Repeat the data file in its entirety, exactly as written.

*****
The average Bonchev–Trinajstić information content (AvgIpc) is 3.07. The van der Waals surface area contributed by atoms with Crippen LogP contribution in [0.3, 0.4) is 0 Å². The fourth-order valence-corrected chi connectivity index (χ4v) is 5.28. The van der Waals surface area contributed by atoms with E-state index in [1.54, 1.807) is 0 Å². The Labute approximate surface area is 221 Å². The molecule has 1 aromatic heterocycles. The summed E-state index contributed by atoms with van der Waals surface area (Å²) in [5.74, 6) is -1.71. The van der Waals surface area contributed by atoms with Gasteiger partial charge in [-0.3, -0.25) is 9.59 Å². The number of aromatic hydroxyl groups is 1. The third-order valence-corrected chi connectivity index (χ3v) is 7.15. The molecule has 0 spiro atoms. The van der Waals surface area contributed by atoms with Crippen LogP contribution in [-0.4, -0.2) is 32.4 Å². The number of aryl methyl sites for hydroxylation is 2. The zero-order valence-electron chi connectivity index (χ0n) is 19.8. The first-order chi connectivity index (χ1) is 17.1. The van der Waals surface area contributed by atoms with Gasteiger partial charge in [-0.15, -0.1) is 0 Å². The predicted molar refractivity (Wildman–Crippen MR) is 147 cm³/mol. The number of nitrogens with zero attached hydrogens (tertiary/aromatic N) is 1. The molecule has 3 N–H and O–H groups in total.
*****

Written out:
The average Bonchev–Trinajstić information content (AvgIpc) is 3.07. The van der Waals surface area contributed by atoms with Crippen LogP contribution in [0.3, 0.4) is 0 Å². The fourth-order valence-corrected chi connectivity index (χ4v) is 5.28. The van der Waals surface area contributed by atoms with E-state index in [1.54, 1.807) is 0 Å². The Labute approximate surface area is 221 Å². The molecule has 1 aromatic heterocycles. The summed E-state index contributed by atoms with van der Waals surface area (Å²) in [5.74, 6) is -1.71. The van der Waals surface area contributed by atoms with Gasteiger partial charge in [-0.3, -0.25) is 9.59 Å². The number of aromatic hydroxyl groups is 1. The third-order valence-corrected chi connectivity index (χ3v) is 7.15. The molecule has 0 spiro atoms. The van der Waals surface area contributed by atoms with Crippen LogP contribution in [-0.4, -0.2) is 32.4 Å². The number of aryl methyl sites for hydroxylation is 2. The zero-order valence-electron chi connectivity index (χ0n) is 19.8. The first-order chi connectivity index (χ1) is 17.1. The van der Waals surface area contributed by atoms with Gasteiger partial charge in [-0.15, -0.1) is 0 Å². The predicted molar refractivity (Wildman–Crippen MR) is 147 cm³/mol. The number of nitrogens with zero attached hydrogens (tertiary/aromatic N) is 1. The molecule has 3 N–H and O–H groups in total.